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6 tips for fending off the 2020 holiday blues

Who doesn’t need a little pick-me-up this year? Try these expert tips for lifting your spirits and enjoying a healthier holiday season.
TENSION TAMERS TO FIGHT HOLIDAY/PANDEMIC STRESS
“Each step we take to take loving care of ourselves, our families and our homes will help us to feel safer, more secure and less isolated,” Wendy McClary told TODAY.TODAY illustration / Getty Images

It’s no surprise that the number of people feeling stressed and anxious this holiday season is at an all-time high. Thanks, COVID-19. And if the holidays aren’t overwhelming enough, this year the constant tension between finances, holiday shopping and weighing whether or not it’s safe to visit family has many of us eating and drinking to tame to the jitters. While this tactic may work in the short term, it can lead to unhealthy conditions in the long run.

The good news is that there are many things you can do instead of cracking open another bottle of wine or inhaling that sleeve of cookies. Here are six tips to help boost your mood and replenish your holiday spirit.

1. Create a healthy happy-hour ritual

A “happy hour” doesn’t need to involve alcohol. You can take an hour out of your day just to do something that makes you happy. It doesn’t have to be anything that requires money, or even much time at all. It can be a hobby you enjoy or a fun mental exercise. For example, write a list of the five people you spend the most time with and then describe how each person makes you feel. A simple act like this helps you take stock of all the good that surrounds you.

Wendy McClary, a licensed family and marriage therapist practicing in Vermont and Massachusetts, told TODAY that she’s been having many conversations with clients lately about how the pandemic is getting in the way of their ability to take major steps that could positively impact their lives and how vulnerable that’s making them feel. “We do, however, have a lot of power to manage the things that are small and close to home,” said McClary. “Each step we take to take loving care of ourselves, our families and our homes will help us to feel safer, more secure and less isolated.” Why not create your own weekly no-alcohol happy hour?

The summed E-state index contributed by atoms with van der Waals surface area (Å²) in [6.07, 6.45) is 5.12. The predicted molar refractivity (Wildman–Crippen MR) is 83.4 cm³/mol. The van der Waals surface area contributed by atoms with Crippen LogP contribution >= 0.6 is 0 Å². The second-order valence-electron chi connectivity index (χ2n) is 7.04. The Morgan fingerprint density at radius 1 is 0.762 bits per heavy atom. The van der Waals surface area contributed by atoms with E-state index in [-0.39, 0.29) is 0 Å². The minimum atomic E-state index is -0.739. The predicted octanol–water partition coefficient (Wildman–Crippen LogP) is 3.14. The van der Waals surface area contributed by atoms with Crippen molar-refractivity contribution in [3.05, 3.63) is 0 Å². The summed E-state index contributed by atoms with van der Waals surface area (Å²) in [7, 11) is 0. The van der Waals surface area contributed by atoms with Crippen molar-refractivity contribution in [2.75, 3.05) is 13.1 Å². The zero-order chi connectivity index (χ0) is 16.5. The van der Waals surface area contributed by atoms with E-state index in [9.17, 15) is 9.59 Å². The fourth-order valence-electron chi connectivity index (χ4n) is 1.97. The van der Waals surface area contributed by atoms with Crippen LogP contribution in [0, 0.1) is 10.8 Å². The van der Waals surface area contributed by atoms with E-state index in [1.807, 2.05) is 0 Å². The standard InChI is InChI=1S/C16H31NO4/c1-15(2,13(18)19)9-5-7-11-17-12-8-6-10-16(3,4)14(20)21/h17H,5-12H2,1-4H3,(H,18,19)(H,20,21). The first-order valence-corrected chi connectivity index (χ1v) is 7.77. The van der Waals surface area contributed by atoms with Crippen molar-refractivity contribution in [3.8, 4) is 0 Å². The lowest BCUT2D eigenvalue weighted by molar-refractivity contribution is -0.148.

2. Get Down to Earth-ing

Get your feet on the ground to reduce stress. Known as earthing, or grounding, this activity is exactly what it sounds like — getting connected to the earth. One way to do it is by walking barefoot outside. The technique is supposed to help you make contact with the earth’s electrons so that the planet’s energy can be transferred into your body. The science is new (and there’s not much of it to date), but preliminary research suggests earthing may contribute to health benefits like improving mood, decreasing inflammation and supporting heart health. And getting outside certainly isn’t going to do you any harm. If going barefoot isn’t practical in your winter climate, simply spending two hours a week outdoors in a natural setting can help improve health and wellness, according to recent studies focused on the Japanese practice of forest bathing.